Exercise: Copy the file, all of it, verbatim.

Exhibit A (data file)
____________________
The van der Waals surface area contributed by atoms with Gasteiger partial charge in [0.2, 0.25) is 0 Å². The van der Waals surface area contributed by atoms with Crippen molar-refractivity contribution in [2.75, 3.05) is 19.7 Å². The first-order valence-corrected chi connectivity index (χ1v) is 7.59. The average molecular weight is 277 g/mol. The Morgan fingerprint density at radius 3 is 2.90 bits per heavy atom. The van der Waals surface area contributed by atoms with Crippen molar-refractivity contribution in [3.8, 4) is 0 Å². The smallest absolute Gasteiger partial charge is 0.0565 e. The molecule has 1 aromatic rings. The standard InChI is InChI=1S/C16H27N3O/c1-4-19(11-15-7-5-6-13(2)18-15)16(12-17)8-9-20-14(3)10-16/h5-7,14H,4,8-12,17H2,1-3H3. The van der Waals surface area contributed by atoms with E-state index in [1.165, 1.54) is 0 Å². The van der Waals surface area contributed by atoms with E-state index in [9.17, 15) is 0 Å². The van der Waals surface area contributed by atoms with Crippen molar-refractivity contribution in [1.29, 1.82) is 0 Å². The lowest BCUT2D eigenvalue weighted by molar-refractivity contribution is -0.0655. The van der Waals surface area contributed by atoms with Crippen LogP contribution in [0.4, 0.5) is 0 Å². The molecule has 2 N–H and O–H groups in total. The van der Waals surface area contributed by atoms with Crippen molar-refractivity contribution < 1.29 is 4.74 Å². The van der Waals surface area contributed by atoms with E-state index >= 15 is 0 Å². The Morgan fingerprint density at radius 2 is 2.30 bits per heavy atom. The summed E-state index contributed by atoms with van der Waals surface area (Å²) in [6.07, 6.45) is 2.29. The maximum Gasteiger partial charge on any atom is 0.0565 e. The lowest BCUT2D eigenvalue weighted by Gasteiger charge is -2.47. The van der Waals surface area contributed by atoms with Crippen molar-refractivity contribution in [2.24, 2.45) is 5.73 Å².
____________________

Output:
The van der Waals surface area contributed by atoms with Gasteiger partial charge in [0.2, 0.25) is 0 Å². The van der Waals surface area contributed by atoms with Crippen molar-refractivity contribution in [2.75, 3.05) is 19.7 Å². The first-order valence-corrected chi connectivity index (χ1v) is 7.59. The average molecular weight is 277 g/mol. The Morgan fingerprint density at radius 3 is 2.90 bits per heavy atom. The van der Waals surface area contributed by atoms with Crippen molar-refractivity contribution in [3.8, 4) is 0 Å². The smallest absolute Gasteiger partial charge is 0.0565 e. The molecule has 1 aromatic rings. The standard InChI is InChI=1S/C16H27N3O/c1-4-19(11-15-7-5-6-13(2)18-15)16(12-17)8-9-20-14(3)10-16/h5-7,14H,4,8-12,17H2,1-3H3. The van der Waals surface area contributed by atoms with E-state index in [1.165, 1.54) is 0 Å². The van der Waals surface area contributed by atoms with E-state index in [9.17, 15) is 0 Å². The van der Waals surface area contributed by atoms with Crippen molar-refractivity contribution in [1.29, 1.82) is 0 Å². The lowest BCUT2D eigenvalue weighted by molar-refractivity contribution is -0.0655. The van der Waals surface area contributed by atoms with Crippen LogP contribution in [0.4, 0.5) is 0 Å². The molecule has 2 N–H and O–H groups in total. The van der Waals surface area contributed by atoms with Crippen molar-refractivity contribution < 1.29 is 4.74 Å². The van der Waals surface area contributed by atoms with E-state index >= 15 is 0 Å². The Morgan fingerprint density at radius 2 is 2.30 bits per heavy atom. The summed E-state index contributed by atoms with van der Waals surface area (Å²) in [6.07, 6.45) is 2.29. The maximum Gasteiger partial charge on any atom is 0.0565 e. The lowest BCUT2D eigenvalue weighted by Gasteiger charge is -2.47. The van der Waals surface area contributed by atoms with Crippen molar-refractivity contribution in [2.24, 2.45) is 5.73 Å².